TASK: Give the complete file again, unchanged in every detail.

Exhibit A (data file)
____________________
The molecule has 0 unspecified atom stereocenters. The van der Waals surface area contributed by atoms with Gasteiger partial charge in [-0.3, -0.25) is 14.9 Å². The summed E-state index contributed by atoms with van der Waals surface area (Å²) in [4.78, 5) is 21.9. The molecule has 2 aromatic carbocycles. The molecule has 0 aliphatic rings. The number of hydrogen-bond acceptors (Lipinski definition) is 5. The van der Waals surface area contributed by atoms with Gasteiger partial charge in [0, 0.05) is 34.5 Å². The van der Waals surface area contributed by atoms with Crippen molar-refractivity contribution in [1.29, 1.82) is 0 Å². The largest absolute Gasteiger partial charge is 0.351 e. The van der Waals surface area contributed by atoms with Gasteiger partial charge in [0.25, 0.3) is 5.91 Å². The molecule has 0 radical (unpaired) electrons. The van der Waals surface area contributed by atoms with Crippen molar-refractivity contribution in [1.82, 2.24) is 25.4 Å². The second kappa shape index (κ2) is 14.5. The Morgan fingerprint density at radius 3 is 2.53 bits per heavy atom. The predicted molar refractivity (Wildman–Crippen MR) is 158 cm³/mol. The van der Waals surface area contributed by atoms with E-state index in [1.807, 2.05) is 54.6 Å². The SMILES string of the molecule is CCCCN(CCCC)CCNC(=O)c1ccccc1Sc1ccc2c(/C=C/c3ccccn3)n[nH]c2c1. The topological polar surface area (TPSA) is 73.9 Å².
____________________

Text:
The molecule has 0 unspecified atom stereocenters. The van der Waals surface area contributed by atoms with Gasteiger partial charge in [-0.3, -0.25) is 14.9 Å². The summed E-state index contributed by atoms with van der Waals surface area (Å²) in [4.78, 5) is 21.9. The molecule has 2 aromatic carbocycles. The molecule has 0 aliphatic rings. The number of hydrogen-bond acceptors (Lipinski definition) is 5. The van der Waals surface area contributed by atoms with Gasteiger partial charge in [0, 0.05) is 34.5 Å². The van der Waals surface area contributed by atoms with Crippen molar-refractivity contribution in [1.29, 1.82) is 0 Å². The largest absolute Gasteiger partial charge is 0.351 e. The van der Waals surface area contributed by atoms with Gasteiger partial charge in [0.25, 0.3) is 5.91 Å². The molecule has 0 radical (unpaired) electrons. The van der Waals surface area contributed by atoms with Crippen molar-refractivity contribution in [1.82, 2.24) is 25.4 Å². The second kappa shape index (κ2) is 14.5. The Morgan fingerprint density at radius 3 is 2.53 bits per heavy atom. The predicted molar refractivity (Wildman–Crippen MR) is 158 cm³/mol. The van der Waals surface area contributed by atoms with E-state index in [1.807, 2.05) is 54.6 Å². The SMILES string of the molecule is CCCCN(CCCC)CCNC(=O)c1ccccc1Sc1ccc2c(/C=C/c3ccccn3)n[nH]c2c1. The topological polar surface area (TPSA) is 73.9 Å².